Joining the ranks: How to get into the U.S. military

If you are interested in entering the United States military as an officer or enlisted member, there are a number of eligibility requirements to abide by. The rules can be confusing as there are different regulations are governing enlisting and officer programs, but here are basic guidelines to keep in mind.

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To join the enlisted ranks, in general, one must be a U.S. citizen or a Green Card holder. Non-citizens must speak, read, and write English fluently and currently live in the country.

In addition, one must be in good health, between 17 to 40 years of age (different branches have different age requirements), have a high school diploma (some offices will accept a GED), and pass the Armed Services Vocational Aptitude Battery (ASVAB) test. In the Air Force and Navy, the minimum test score is 50, while it is 45 for the Coast Guard, 32 for the Marines, and 31 for the Army.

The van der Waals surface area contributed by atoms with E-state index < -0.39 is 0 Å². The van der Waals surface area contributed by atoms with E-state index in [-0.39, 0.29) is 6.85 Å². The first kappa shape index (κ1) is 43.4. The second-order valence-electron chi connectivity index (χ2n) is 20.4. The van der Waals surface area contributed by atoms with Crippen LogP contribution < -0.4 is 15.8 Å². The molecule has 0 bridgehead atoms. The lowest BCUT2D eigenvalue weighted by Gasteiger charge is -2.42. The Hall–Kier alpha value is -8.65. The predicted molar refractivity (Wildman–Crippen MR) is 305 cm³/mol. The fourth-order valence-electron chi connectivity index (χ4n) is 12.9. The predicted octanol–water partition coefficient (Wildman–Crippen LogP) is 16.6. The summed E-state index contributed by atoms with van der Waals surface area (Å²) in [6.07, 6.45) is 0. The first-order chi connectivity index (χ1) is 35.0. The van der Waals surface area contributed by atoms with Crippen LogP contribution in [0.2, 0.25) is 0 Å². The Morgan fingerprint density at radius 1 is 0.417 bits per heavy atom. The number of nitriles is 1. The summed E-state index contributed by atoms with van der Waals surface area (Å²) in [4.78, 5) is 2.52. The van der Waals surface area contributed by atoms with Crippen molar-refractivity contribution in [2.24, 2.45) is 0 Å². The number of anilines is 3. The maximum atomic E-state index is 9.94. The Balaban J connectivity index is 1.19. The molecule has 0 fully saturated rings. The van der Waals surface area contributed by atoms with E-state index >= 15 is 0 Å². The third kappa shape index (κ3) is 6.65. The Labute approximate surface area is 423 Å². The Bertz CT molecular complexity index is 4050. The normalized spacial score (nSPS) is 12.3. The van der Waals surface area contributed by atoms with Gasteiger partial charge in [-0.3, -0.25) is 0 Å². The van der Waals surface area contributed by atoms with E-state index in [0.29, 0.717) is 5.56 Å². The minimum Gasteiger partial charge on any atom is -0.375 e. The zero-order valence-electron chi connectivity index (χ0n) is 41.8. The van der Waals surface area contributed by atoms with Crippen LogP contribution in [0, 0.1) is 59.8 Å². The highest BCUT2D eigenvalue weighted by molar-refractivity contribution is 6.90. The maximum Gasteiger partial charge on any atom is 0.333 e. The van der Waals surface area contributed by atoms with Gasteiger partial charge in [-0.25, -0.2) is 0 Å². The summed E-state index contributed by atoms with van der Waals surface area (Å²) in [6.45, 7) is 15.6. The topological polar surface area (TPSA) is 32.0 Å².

To join as an officer, one must also have attended college. Officers are managers of the military, and most officer programs are very competitive, with many who qualified have master’s or higher degrees.

If there are conditions that may disqualify a specific candidate, a recruiter may ask a military command to overlook them through a waiver, which includes medical, mental health, criminal, education, moral, and age. Note, however, that there are no guarantees that one will obtain a waiver.

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Captain Martin Lloyd Sanders, Ph.D., is an officer in the Commissioned Corps of the U.S. Public Health Service (USPHS), where the Surgeon General had appointed him as Chief Scientist. He has had more than 12 years of service in the field of occupational safety and health. Read similar articles here.


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